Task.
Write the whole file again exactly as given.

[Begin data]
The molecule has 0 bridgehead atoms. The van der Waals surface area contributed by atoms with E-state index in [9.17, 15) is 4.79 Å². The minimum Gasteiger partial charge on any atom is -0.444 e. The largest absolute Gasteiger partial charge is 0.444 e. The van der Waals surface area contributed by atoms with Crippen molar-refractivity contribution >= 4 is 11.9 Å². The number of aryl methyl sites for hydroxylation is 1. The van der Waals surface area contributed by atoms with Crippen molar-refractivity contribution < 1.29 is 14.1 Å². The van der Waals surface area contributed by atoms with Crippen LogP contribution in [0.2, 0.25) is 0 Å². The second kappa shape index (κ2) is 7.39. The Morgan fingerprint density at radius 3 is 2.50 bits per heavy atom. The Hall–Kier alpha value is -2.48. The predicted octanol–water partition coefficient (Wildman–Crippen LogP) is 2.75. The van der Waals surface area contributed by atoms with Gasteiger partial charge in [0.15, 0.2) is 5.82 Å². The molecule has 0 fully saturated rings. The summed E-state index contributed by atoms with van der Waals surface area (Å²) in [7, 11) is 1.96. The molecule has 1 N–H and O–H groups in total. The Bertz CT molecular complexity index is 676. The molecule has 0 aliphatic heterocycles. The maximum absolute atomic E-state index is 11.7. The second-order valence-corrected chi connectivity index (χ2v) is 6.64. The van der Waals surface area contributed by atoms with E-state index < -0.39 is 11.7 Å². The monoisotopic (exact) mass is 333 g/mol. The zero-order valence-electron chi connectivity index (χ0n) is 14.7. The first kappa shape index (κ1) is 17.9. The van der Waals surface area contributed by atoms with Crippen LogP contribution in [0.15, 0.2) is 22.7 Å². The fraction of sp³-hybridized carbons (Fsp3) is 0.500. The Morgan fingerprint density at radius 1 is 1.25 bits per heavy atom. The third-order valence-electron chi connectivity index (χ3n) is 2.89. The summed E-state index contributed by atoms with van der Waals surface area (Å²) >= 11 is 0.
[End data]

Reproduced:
The molecule has 0 bridgehead atoms. The van der Waals surface area contributed by atoms with E-state index in [9.17, 15) is 4.79 Å². The minimum Gasteiger partial charge on any atom is -0.444 e. The largest absolute Gasteiger partial charge is 0.444 e. The van der Waals surface area contributed by atoms with Crippen molar-refractivity contribution >= 4 is 11.9 Å². The number of aryl methyl sites for hydroxylation is 1. The van der Waals surface area contributed by atoms with Crippen molar-refractivity contribution < 1.29 is 14.1 Å². The van der Waals surface area contributed by atoms with Crippen LogP contribution in [0.2, 0.25) is 0 Å². The second kappa shape index (κ2) is 7.39. The Morgan fingerprint density at radius 3 is 2.50 bits per heavy atom. The Hall–Kier alpha value is -2.48. The predicted octanol–water partition coefficient (Wildman–Crippen LogP) is 2.75. The van der Waals surface area contributed by atoms with Gasteiger partial charge in [0.15, 0.2) is 5.82 Å². The molecule has 0 fully saturated rings. The summed E-state index contributed by atoms with van der Waals surface area (Å²) in [7, 11) is 1.96. The molecule has 1 N–H and O–H groups in total. The Bertz CT molecular complexity index is 676. The molecule has 0 aliphatic heterocycles. The maximum absolute atomic E-state index is 11.7. The second-order valence-corrected chi connectivity index (χ2v) is 6.64. The van der Waals surface area contributed by atoms with E-state index < -0.39 is 11.7 Å². The monoisotopic (exact) mass is 333 g/mol. The zero-order valence-electron chi connectivity index (χ0n) is 14.7. The first kappa shape index (κ1) is 17.9. The van der Waals surface area contributed by atoms with Crippen LogP contribution in [0.15, 0.2) is 22.7 Å². The fraction of sp³-hybridized carbons (Fsp3) is 0.500. The Morgan fingerprint density at radius 1 is 1.25 bits per heavy atom. The third-order valence-electron chi connectivity index (χ3n) is 2.89. The summed E-state index contributed by atoms with van der Waals surface area (Å²) >= 11 is 0.